Addressing Wednesday's opening of the Sixth Asia Clean Energy Forum in the Philippines, ADB President Haruhiko Kuroda said: "An important key to lowering energy intensity is the elimination of fossil fuel subsidies and transition to renewable energy. Asia must also take radical steps to increase energy efficiency."
More than 550 government, business, policy and non-governmental organization leaders from 40 countries are attending the two-day forum organized by ADB, the World Resources Institute and the U.S. Agency for International Development.
The theme of the gathering is "New Business Models and Policy Drivers: Building the Low-Carbon Future."
Kuroda said that Asians have more to lose from climate change than any other region and "the climate fight will be won or lost by decisions made in this region."
To meet the rising demand for energy and improve the lives of 800 million people in Asia with no access to electricity, ADB said, Asian governments need to implement policies on renewable energy development and fast-track new business models. ADB projects the region's energy needs will double by 2030.
A recent ADB report suggests that at its current rate of growth, the region could account for half of global output, trade, and investment by 2050.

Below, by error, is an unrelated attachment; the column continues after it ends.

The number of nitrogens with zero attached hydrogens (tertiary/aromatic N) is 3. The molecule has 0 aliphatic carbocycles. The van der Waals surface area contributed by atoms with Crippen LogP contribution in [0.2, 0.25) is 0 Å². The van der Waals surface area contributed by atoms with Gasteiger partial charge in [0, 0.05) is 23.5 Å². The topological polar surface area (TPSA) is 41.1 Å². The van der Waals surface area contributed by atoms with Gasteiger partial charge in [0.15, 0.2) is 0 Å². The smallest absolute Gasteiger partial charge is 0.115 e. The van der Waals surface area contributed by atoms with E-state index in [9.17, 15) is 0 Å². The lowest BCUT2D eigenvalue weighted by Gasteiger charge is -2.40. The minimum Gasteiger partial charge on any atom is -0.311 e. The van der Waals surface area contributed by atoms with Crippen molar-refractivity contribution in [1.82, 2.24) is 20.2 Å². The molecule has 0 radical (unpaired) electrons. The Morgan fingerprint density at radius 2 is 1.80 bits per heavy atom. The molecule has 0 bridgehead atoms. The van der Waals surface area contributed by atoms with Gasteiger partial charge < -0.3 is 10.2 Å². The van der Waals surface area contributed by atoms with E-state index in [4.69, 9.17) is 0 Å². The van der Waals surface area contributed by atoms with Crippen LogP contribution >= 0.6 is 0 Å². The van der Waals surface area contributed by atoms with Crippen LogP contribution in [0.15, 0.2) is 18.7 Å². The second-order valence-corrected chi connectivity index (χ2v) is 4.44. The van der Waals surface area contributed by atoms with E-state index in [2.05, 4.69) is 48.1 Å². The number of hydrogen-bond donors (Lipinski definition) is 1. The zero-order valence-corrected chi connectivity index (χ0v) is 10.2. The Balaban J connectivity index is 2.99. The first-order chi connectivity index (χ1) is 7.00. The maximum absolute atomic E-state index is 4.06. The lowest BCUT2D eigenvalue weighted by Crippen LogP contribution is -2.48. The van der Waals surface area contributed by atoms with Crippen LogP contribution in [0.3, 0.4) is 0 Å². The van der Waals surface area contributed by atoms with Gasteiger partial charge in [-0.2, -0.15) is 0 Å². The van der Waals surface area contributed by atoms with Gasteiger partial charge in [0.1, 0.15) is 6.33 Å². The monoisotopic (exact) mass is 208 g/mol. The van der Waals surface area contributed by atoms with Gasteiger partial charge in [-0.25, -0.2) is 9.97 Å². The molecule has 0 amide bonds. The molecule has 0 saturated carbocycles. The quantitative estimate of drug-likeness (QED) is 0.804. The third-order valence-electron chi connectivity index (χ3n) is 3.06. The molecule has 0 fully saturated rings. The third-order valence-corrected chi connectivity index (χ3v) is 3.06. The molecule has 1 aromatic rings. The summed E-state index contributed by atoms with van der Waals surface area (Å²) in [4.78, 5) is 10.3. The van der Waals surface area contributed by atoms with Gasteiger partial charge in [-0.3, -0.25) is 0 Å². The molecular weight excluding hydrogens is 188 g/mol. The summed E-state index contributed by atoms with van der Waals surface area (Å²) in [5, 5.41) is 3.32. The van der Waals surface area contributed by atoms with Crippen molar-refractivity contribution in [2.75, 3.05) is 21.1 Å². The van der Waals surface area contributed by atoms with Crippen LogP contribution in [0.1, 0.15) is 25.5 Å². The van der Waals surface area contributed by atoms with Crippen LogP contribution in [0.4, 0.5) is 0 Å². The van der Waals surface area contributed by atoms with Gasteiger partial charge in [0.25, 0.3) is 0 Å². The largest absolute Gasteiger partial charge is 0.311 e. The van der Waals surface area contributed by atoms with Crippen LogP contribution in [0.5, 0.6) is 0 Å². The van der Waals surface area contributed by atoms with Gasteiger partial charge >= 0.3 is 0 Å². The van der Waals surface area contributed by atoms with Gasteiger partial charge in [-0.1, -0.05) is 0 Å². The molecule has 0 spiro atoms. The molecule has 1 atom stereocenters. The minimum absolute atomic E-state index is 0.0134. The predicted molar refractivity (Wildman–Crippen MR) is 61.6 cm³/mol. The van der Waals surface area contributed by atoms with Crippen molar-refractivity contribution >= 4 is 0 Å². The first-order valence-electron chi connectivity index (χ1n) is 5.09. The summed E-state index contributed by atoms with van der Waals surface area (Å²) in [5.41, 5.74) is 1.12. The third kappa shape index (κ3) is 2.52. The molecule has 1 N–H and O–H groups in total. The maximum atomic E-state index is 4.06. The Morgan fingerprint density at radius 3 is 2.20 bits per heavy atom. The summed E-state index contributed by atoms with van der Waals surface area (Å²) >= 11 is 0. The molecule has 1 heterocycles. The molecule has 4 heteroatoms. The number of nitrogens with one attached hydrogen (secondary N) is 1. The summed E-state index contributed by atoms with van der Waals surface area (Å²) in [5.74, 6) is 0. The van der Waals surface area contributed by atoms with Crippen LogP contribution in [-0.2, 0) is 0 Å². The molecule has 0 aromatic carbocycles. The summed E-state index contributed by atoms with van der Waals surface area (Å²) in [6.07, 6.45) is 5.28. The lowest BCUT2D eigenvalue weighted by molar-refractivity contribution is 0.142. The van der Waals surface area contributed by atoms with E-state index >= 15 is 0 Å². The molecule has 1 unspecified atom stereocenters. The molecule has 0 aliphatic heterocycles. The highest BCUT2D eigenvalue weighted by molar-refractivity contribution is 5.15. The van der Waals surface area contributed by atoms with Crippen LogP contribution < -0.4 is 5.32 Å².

"If left unchecked, the lack of energy security may reverse the region's hard-won gains in poverty reduction. Continued reliance on fossil fuels will also increase the threat of climate change, thus affecting millions of Asia's poor and vulnerable through increased natural disasters and shortages in food and water," ADB said in a statement.
Solar power in Asia now totals about 500 megawatts, accounting for less than 0.25 percent of Asia's energy portfolio. ADB has said it hopes the percentage will increase to 3 percent-5 percent in the coming years.
While a number of Asian countries have an edge in the development of solar energy, they face financial and regulatory constraints, ADB says.
"Asia is poised to be a world leader in clean energy that can propel the regional economy, while increasing its energy security," Manish Bapna, executive vice president and managing director of the World Resources Institute said in a statement.
"To achieve its clean energy potential, leaders in Asia need to make the right policy decisions and increase their investment in clean energy."